THE BOTTOM LINE: WORKS IF YOU’RE ALREADY EMOTIONALLY INVESTED

In short, this one does what the good Convergence books have done: Give you a little show featuring familiar characters that revolves roughly around the central premise.  Wolfman brings his love for his creations in a way that serves as a nice flashback to days long gone, before all these kids grew up, turned dark, and probably died at least once, and the art is lovely and reminiscent of the time period in question, when Perez and Garcia-Lopez gave us the adventures of the team twice a month.  Convergence: New Teen Titans #2 is a nice read, with an abrupt and somewhat confusing deus ex machina ending and truly awful antagonists, with strong art and characters that the creative team clearly loves, earning 3.5 out of 5 stars overall.  Here’s hoping that maybe these Titans might exist again after the Convergence mess concludes next week…

Plucked from the lost world of Earth-1, the New Teen Titans have been thrust into conflict with the Doom Patrol of an alternate world, fighting for the fate of their city.  Fortunately, these heroes know a thing or two about operating under pressure.  Your Major Spoilers review of Convergence: New Teen Titans #2 awaits! CONVERGENCE: NEW TEEN TITANS #2 Writer: Marv Wolfman Penciler: Nicola Scott Inker: Mark Deering Colorist: Jeromy Cox Letterer: Carlos M. Mangual Editor: Marie Javins Publisher: DC Comics Cover Price: $3.99 Previously in Convergence: New Teen Titans: Assembled to combat the extra-dimensional threat of Trigon, the New…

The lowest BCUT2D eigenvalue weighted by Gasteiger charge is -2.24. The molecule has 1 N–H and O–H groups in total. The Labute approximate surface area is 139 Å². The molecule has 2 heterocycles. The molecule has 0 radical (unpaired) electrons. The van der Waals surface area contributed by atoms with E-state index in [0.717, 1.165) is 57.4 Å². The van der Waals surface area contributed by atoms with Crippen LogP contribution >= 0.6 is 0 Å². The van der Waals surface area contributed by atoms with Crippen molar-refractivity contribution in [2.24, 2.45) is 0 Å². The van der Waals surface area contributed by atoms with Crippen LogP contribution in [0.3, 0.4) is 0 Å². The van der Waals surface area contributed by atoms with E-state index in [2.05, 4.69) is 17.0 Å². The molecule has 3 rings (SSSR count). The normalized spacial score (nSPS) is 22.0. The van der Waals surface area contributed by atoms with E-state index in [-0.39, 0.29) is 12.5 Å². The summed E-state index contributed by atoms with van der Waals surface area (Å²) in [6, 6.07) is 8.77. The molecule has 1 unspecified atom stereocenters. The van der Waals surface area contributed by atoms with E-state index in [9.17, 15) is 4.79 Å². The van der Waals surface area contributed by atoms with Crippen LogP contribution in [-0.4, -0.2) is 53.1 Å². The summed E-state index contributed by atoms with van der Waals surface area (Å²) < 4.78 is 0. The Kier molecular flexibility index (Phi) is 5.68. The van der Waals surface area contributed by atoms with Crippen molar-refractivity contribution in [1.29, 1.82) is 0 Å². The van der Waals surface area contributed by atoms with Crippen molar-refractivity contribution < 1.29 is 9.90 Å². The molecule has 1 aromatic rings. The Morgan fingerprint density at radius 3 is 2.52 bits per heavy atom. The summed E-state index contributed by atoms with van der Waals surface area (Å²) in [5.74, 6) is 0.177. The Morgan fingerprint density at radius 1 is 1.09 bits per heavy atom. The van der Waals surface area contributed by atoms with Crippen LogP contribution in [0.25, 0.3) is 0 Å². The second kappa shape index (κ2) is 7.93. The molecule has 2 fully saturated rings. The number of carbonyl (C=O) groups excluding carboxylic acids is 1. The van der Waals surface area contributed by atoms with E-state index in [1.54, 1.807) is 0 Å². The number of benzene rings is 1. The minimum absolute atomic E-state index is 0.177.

Wolfman picks up right where he left off, and Nicola Scott's art is phenomenal. I want Disco Nightwing back!

CONVERGENCE: NEW TEEN TITANS #2

Writing
Art
Coloring

Wolfman picks up right where he left off, and Nicola Scott's art is phenomenal. I want Disco Nightwing back!

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The Author

Matthew Peterson

Matthew Peterson

Once upon a time, there was a young nerd from the Midwest, who loved Matter-Eater Lad and the McKenzie Brothers... If pop culture were a maze, Matthew would be the Minotaur at its center. Were it a mall, he'd be the Food Court. Were it a parking lot, he’d be the distant Cart Corral where the weird kids gather to smoke, but that’s not important right now... Matthew enjoys body surfing (so long as the bodies are fresh), writing in the third person, and dark-eyed women. Amongst his weaponry are such diverse elements as: Fear! Surprise! Ruthless efficiency! An almost fanatical devotion to pop culture!

And a nice red uniform.